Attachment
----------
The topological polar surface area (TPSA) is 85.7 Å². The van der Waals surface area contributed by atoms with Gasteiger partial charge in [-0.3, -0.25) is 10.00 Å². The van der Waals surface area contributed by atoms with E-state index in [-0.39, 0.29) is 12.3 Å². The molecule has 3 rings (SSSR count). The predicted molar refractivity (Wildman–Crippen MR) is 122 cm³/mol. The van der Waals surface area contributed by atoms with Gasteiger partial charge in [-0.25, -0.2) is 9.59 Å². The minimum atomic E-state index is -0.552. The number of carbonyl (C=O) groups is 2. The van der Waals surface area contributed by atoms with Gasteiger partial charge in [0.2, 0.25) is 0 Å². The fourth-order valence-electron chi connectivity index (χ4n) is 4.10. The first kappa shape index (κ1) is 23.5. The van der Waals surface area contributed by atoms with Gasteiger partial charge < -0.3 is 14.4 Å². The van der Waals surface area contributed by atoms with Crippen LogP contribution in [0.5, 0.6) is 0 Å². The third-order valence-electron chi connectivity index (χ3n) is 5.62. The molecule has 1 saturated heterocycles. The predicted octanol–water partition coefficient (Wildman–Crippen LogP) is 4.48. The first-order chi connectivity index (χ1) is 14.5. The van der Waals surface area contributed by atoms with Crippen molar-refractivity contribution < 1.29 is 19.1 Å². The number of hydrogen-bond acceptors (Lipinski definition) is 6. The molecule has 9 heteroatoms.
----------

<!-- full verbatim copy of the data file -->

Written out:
The topological polar surface area (TPSA) is 85.7 Å². The van der Waals surface area contributed by atoms with Gasteiger partial charge in [-0.3, -0.25) is 10.00 Å². The van der Waals surface area contributed by atoms with E-state index in [-0.39, 0.29) is 12.3 Å². The molecule has 3 rings (SSSR count). The predicted molar refractivity (Wildman–Crippen MR) is 122 cm³/mol. The van der Waals surface area contributed by atoms with Gasteiger partial charge in [-0.25, -0.2) is 9.59 Å². The minimum atomic E-state index is -0.552. The number of carbonyl (C=O) groups is 2. The van der Waals surface area contributed by atoms with Gasteiger partial charge in [0.2, 0.25) is 0 Å². The fourth-order valence-electron chi connectivity index (χ4n) is 4.10. The first kappa shape index (κ1) is 23.5. The van der Waals surface area contributed by atoms with Gasteiger partial charge < -0.3 is 14.4 Å². The van der Waals surface area contributed by atoms with Crippen LogP contribution in [0.5, 0.6) is 0 Å². The third-order valence-electron chi connectivity index (χ3n) is 5.62. The molecule has 1 saturated heterocycles. The predicted octanol–water partition coefficient (Wildman–Crippen LogP) is 4.48. The first-order chi connectivity index (χ1) is 14.5. The van der Waals surface area contributed by atoms with Crippen molar-refractivity contribution < 1.29 is 19.1 Å². The number of hydrogen-bond acceptors (Lipinski definition) is 6. The molecule has 9 heteroatoms.